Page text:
Plough uncovers suspected chambered tomb outside Kirkwall

What appears to be a Neolithic chambered tomb has been unearthed on the outskirts of Kirkwall.

The underground structure was discovered by John Hourie, Heathfield, St Ola, while ploughing. He reported it to his neighbour, archaeologist Caroline Wickham Jones, who contacted the county archaeologist, Julie Gibson.

Julie explained: “The structure is located in a field on the crest of the hill overlooking Kirkwall and Scapa. Soils are thin, are rarely ploughed – this year’s ploughing work was the first time in decades. Bedrock is apparent in places.

“The structure itself is neat drystone construction, the wall curves round tightly and is beehived in by corbelling at the top.

“On the opposite side to the wall is a space topped by lintels, and indeed it was breaking one lintel that caused the site to be found.

“It’s early days yet, but it may be a Neolithic chambered cairn, some five or six thousand years old.”

The Orkney College geophysics unit looked at the site as part of their research programme.

Geophysicist Mary Saunders said: “An area of approximately 0.3ha was investigated, on Wideford Hill, using earth resistance and gradiometer survey.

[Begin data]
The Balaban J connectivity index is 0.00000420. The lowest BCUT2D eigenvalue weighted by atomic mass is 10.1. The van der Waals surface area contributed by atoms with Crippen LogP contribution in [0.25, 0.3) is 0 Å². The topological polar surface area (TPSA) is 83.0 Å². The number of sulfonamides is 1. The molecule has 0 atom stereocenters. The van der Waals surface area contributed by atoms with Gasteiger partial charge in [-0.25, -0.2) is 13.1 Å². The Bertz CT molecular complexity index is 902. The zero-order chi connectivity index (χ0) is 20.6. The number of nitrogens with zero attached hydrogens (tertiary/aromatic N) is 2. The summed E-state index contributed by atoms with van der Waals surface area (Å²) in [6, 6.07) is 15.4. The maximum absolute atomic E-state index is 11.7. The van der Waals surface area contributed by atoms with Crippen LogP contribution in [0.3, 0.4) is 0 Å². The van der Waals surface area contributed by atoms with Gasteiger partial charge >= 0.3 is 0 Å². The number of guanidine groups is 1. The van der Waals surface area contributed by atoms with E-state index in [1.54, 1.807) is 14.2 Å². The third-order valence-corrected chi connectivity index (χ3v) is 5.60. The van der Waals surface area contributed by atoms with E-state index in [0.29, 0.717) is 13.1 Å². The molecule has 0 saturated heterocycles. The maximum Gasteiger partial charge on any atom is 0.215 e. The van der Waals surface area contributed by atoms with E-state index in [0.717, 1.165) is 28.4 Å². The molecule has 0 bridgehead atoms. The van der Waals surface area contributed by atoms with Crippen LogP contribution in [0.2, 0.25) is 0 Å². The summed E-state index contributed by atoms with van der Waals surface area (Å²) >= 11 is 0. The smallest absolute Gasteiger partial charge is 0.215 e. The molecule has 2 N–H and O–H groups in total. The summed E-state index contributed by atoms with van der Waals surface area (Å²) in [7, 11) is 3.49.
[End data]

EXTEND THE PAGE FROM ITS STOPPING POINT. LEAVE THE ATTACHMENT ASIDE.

“The survey area was centered around the area of collapse over the suspected monument, in order to give a wider context to the feature.

“The magnetic data was extremely ‘quiet’ and due to the lack of the types of response usually associated with domestic activities, it is suggested that this was not an area of settlement.

“The earth resistance survey was used to try and identify discrete stone built structures but the results of this strongly suggest the presence of a large area of near surface bedrock.

“It would appear that the monument has been constructed into the hillside, thus giving no obvious geophysical response against a background of very similar material.”

Julie Gibson added: “There is no doubt that Orkney’s archaeology is second to none. We don’t know what this is yet, but if this is indeed another underground tomb, like Crantit, it might well have material in it that has lain undisturbed for 5,000 years.

“I am very thankful that the landowner John Hourie is continuing a longstanding Orkney tradition of respect for the past by not putting any heavy machinery, or animals, on that piece of field for the moment, until something can be done with the monument.”

Nick Card, from the Orkney Research Centre for Archaeology (ORCA), in Orkney College, is engaged in discussions with Historic Scotland about a graduated response.

“Basically, we are wanting to feel our way in very gently here until we know precisely what we are dealing with,” he said.

(Visited 146 times, 1 visits today)